Do you have a right to behave badly? Most people probably would answer “no” to that question even if, in their heart of hearts, they feel quite differently. And, by all counts today, Americans do feel differently.
There is no constitutional right to bad behavior. In fact, the United States Constitution exists, in large part, to keep bad behavior in check at the federal levels of government. The same goes for state constitutions and a whole raft of state and local laws. Laws exist because of bad behavior – not to encourage it but to discourage it. A free society requires order, meaning good behavior, and a free society cannot long endure a culture of bad behavior – it can’t afford it, neither can it naturally counter it. There are no neutral corners in a free society where bad behavior simply vanishes because men all of a sudden become angels.
The need for law and order has been such a fundamental part of America since its founding that calls for less law and order have sounded irresponsible – until now. The exponential growth of government in our lives has justified a choir of imprudent overreaction.
Rather than shore up old ways, these modern voices are calling for even less law and order. I believe the call for less law and order today has more to do with the changing definitions of “bad behavior” than it does it anything else. You hear it all of the time, “Who gets to decide what’s bad behavior?” – as if these decisions are something new to the world. When what’s new to the world is changing values. What’s new is that bad behavior is increasingly called good behavior and vice versa. What’s new is that rising generations understand individual liberty like it’s their religion but are blind to the meaning and requirements of a free society.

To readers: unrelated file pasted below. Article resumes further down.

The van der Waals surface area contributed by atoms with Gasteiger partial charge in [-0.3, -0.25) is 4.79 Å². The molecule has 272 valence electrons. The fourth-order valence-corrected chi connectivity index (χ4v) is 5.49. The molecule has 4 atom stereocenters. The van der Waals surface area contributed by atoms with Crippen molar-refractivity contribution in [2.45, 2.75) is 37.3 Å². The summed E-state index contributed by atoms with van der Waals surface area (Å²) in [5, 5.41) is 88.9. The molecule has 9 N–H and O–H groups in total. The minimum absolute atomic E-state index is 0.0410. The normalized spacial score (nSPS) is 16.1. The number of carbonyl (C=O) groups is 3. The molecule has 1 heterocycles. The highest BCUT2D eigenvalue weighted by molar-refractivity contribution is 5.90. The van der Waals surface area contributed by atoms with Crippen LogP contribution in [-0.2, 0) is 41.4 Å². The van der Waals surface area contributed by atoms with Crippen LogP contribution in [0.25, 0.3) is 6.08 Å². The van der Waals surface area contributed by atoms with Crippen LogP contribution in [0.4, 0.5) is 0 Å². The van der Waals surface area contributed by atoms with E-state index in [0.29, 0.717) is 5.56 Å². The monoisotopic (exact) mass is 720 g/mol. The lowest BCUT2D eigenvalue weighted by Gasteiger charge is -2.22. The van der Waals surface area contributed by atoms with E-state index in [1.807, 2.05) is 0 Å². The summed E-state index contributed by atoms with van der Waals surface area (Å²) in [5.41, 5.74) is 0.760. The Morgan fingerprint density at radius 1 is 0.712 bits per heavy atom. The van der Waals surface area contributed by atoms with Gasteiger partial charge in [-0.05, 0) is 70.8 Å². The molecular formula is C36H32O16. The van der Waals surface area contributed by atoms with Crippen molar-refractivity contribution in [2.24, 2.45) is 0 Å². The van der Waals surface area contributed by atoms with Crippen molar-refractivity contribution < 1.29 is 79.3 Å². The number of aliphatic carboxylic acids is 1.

Our culture is at war and our free society is paying the price. Americans are crossing some big cultural boundaries and not looking back. In the name of fairness, tolerance and equality, homosexuality is being embraced as natural, normal and healthy. In the name of personal responsibility, we’re supposed to accept the important role illicit drugs play in freedom’s story. And, in the name of choice and “free agency,” evidently every bad behavior should be free from discouragement.
Here is where we’re headed: We’re headed into a world where bad behavior is the law of the land. We’re headed into a world where private lives are the new public good. We’re moving away from a world of “live and let live,” allowing everyone to work out their lives and human potential, and into a world where the sole concern of the law is pain management. If you hurt, government will be there for you. The law will be on your side.
And we know this path lies ahead because the old pain management – Christianity and other disciplined faiths – has been kicked to the curb. Christianity demands we become our better selves, not our worst selves. The new pain management rewards our worst selves. It tells us, “You’re the victim. You’re not to blame. You were born that way. You can’t help it and you can’t fix it. So the law will get rid of anyone who makes you feel bad about your self.”
No serious person today should underestimate the insidious attacks against religious freedom to come. Religion sets expectations for people and cultures in a world, now, where only self-expectations are allowed. And this is why the law now cares so much about your private lives – because the new common good is all about you. As it turns out, you do have a right to bad behavior.
For Sutherland Institute, I’m Paul Mero. Thanks for listening.
This post is a transcript of a 4-minute weekly radio commentary aired on several Utah radio stations.
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